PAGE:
I hope you don’t read too much into this, Pops. I’m not really trying to convey any hidden messages or anything. I’m just trying to preach acceptance between the members of our family. It’s easy for us all to get so invested in each other’s lives that we stop letting each other live them.

Also, and I can’t believe I almost forgot this – I’m really proud of you. The stuff we’ve been talking about over email has been extremely helpful and insightful for me to hear, and I like to believe it’s helpful for you too. I really feel like I’m getting to know you in a way I’ve never known you before, and that’s gratifying.

(By the way, at some point I told Lindsay the barking spider joke. She fucking cracked up. So thanks for that.)

Yours, surrounded by idiots,


…and I’m sick.

(Reed’s Playlist for the occasion: The Official Cocaine Trade, by Christian Hansen & The Autistics)

Well, this has certainly been a crazy week.

The weekend before this, I went to a family reunion. It was technically a celebration of my two cousins’ marriages, and it included way more than just our extended family, but it still kind of felt like it was for us. I got to see some people I haven’t heard from in a while and play Frisbee with a couple of little kids, so I was pretty happy.

Then I came back and was like, “Huh. My throat is scratchy.” And I thought nothing of it.

And then came Sunday.

It’s been a while since I’ve been really sick for more than a day or two. My usual routine is to spend as much time as humanly possible in bed – I’ll do anywhere between 9 to 14 hours of sleep a night while I’m sick, and emerge from hibernation in two days pretty much cured. And usually, I don’t get sick more than once every couple of years.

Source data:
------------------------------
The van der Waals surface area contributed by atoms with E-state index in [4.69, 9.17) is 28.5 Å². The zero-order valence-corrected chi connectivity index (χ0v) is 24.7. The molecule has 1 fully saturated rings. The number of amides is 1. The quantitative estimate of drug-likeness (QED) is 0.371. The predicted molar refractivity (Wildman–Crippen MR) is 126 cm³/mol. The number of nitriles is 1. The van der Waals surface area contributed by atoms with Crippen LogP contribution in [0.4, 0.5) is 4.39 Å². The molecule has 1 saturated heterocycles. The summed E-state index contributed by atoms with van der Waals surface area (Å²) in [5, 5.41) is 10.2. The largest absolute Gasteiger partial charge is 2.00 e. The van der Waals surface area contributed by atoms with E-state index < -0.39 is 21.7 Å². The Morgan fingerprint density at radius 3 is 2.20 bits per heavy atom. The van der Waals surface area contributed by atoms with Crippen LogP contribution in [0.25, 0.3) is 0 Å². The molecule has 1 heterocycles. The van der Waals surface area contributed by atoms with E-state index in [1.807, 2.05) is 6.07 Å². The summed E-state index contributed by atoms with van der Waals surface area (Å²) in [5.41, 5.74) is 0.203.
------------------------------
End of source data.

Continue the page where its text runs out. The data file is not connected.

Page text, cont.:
Maybe this is my one time for the next two years (I hope so), but it was rough. Rough enough that I had to miss some work time on the busiest week of the quarter for myself and my coworkers. Somehow, and don’t ask me how, I managed to make a bunch of library tours I’d scheduled for the week, but every opportunity I could take to not be in office, I was either passed out amidst the book stacks or sleeping in at home.

Man, it’s Thursday and I’m still not better. I have a feeling this might be the last day, but I said that yesterday too. It’s gross and I don’t like it.

And you’d think with all the time spent in bed or on the couch, I could have at least managed to write something, but here I am putting out the first post of the week, and I haven’t even done creative writing this week. So that’s also pretty gross.

Anyway, I don’t have much to say and I don’t want to take up your time. If you’re sick like me, I hope you start feeling better soon. Otherwise, stay healthy. Get a flu shot if you can stand needles. I *almost* wish I had.

Yours, in sickness and in health,

-R.R. Buck

I’m tired.

I have to be real with you all. I really don’t want to write this post.

But there’s this stubborn part of me that’s saying, “You only write two posts a week, so just do it, dude.” So here I am, 8:30 and still at work staffing an event for the library, and I’m scheduled until 10. I’m gonna get off shift, head home, eat something, and go right to bed.

You know, it’s weird. The past two weekends all I’ve really wanted has been something quiet and low-key. And yet in both of those cases, I’ve had these weekends that somehow became a whirlstorm (yeah, I invented a word) of activity. I guess that’s what being an adult is.

Still, though, it feels kind of gratifying being so busy. I feel like I’m a real contributing member of society.

Anyway, the event’s wrapping up right now, so I should probably go help break it down. AND I POSTED, SO THERE.

Love you all. Hope you’re having a wonderful Thursday night.


-R.R. Buck

Reed’s Top Three – Blogs

(Reed’s Playlist for the occasion: Man Overboard by blink-182)